Vernacular Architecture: What We Can Learn From It?
People and cultures around the world have been building homes for as long as humanity has existed. From tiny caves adapted to make life liveable for our earlier human ancestors to beautiful adobe haciendas made from the mud beneath our feet, vernacular architecture has been a uniquely human response to fashioning dwellings in the local context and the availability of local materials.
Modern-day construction is mainly dependent on the global supply chain of products shipped across the world. In contrast, vernacular traditions arose from local knowledge of the specific and contextual conditions near the site's location. Few Americans will be willing to return to mud huts, teepees, or longhouses (and building codes will most likely make that an impossibility). But, we would benefit from seeking out the wisdom and ancestral knowledge inherent to vernacular architecture.
What is Vernacular Architecture?
Vernacular architecture is a building style designed around local needs, customs, and available materials. Some experts maintain that vernacular architecture is characterized by buildings constructed by people without formal studies in architecture. However, local builders often have generations of regional knowledge passed down through a series of apprenticeships.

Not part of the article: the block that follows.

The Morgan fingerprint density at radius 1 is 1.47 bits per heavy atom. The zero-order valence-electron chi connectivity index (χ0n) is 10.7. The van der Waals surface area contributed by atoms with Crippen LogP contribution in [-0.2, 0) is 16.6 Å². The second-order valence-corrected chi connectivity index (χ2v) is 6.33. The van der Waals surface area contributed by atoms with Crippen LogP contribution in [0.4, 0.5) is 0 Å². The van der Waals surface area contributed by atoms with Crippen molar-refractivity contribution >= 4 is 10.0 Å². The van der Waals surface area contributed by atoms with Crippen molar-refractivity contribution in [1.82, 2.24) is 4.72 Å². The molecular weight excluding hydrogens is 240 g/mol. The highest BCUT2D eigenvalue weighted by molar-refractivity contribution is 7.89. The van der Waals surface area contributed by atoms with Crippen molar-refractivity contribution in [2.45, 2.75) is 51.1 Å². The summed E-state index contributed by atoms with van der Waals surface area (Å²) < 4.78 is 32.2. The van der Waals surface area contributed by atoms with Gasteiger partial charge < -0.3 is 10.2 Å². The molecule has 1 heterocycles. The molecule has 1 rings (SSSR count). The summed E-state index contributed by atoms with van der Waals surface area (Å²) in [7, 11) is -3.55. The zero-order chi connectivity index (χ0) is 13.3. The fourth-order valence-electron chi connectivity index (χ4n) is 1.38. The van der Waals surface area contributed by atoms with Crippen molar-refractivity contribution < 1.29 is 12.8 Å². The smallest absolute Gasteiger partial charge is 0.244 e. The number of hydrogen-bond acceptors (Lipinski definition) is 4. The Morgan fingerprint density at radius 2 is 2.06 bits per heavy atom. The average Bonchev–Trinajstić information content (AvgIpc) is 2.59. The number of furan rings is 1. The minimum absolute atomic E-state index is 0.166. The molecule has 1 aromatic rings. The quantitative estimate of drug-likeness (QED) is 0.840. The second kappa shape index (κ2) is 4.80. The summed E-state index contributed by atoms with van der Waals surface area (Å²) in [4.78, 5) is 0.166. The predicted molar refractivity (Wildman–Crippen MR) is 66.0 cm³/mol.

While modern-day construction is often focused on aesthetic concerns and designed for comfort and luxury, vernacular architecture tends to be more pragmatic, focusing on the functional liveability of a home.
Author and architect Ronald Brunskill defines vernacular architecture as structures designed by untrained amateurs. He states that a vernacular builder would be guided by local conventions and would pay little attention to fashionable building trends, and aesthetic considerations are minimal. Brunskill notes that a building's function is the dominant factor in vernacular architecture and that it would be built with local materials, almost exclusively. Imported materials are seldom used.
How Modern-Day Architectural Design Overshadows
Buildings account for 36 percent of the world's energy consumption and 39 percent of energy-related carbon dioxide emissions. Much of this excessive energy expenditure is because of the globalization of supply chains. As such, modern homes in America might source their 2x4s from Canadian-grown pine trees, their hardwood flooring from Mahogany in Africa, and marble countertops from Italy.
The globalization of our society has also allowed modern, western construction techniques to dominate and, in essence, replace vernacular traditions. Unfortunately, much modern-day construction is both energy-intensive and energy inefficient.
How Can You Integrate Vernacular and Modern Architecture?